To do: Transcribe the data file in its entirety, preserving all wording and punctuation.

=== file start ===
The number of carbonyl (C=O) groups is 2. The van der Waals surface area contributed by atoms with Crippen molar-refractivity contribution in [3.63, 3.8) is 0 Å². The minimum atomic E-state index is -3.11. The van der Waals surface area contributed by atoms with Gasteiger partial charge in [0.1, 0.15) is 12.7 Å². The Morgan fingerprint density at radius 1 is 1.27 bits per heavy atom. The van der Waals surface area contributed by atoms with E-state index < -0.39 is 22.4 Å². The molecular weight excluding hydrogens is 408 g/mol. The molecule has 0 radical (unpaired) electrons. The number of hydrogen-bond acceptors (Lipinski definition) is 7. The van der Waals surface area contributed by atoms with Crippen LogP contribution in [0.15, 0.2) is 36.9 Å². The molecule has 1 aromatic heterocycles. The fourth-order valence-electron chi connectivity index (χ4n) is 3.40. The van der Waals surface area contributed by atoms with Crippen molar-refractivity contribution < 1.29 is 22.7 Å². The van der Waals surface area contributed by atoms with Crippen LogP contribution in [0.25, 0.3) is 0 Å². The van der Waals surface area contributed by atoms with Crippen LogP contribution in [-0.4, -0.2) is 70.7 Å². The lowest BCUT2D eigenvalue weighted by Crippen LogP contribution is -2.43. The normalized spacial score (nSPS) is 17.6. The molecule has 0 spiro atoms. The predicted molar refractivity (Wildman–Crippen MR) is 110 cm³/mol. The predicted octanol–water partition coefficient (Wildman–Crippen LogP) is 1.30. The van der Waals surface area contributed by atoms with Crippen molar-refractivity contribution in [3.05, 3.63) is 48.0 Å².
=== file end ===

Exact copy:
The number of carbonyl (C=O) groups is 2. The van der Waals surface area contributed by atoms with Crippen molar-refractivity contribution in [3.63, 3.8) is 0 Å². The minimum atomic E-state index is -3.11. The van der Waals surface area contributed by atoms with Gasteiger partial charge in [0.1, 0.15) is 12.7 Å². The Morgan fingerprint density at radius 1 is 1.27 bits per heavy atom. The van der Waals surface area contributed by atoms with E-state index < -0.39 is 22.4 Å². The molecular weight excluding hydrogens is 408 g/mol. The molecule has 0 radical (unpaired) electrons. The number of hydrogen-bond acceptors (Lipinski definition) is 7. The van der Waals surface area contributed by atoms with Crippen LogP contribution in [0.15, 0.2) is 36.9 Å². The molecule has 1 aromatic heterocycles. The fourth-order valence-electron chi connectivity index (χ4n) is 3.40. The van der Waals surface area contributed by atoms with Crippen molar-refractivity contribution < 1.29 is 22.7 Å². The van der Waals surface area contributed by atoms with Crippen LogP contribution in [0.25, 0.3) is 0 Å². The van der Waals surface area contributed by atoms with Crippen LogP contribution in [-0.4, -0.2) is 70.7 Å². The lowest BCUT2D eigenvalue weighted by Crippen LogP contribution is -2.43. The normalized spacial score (nSPS) is 17.6. The molecule has 0 spiro atoms. The predicted molar refractivity (Wildman–Crippen MR) is 110 cm³/mol. The predicted octanol–water partition coefficient (Wildman–Crippen LogP) is 1.30. The van der Waals surface area contributed by atoms with Crippen molar-refractivity contribution in [3.05, 3.63) is 48.0 Å².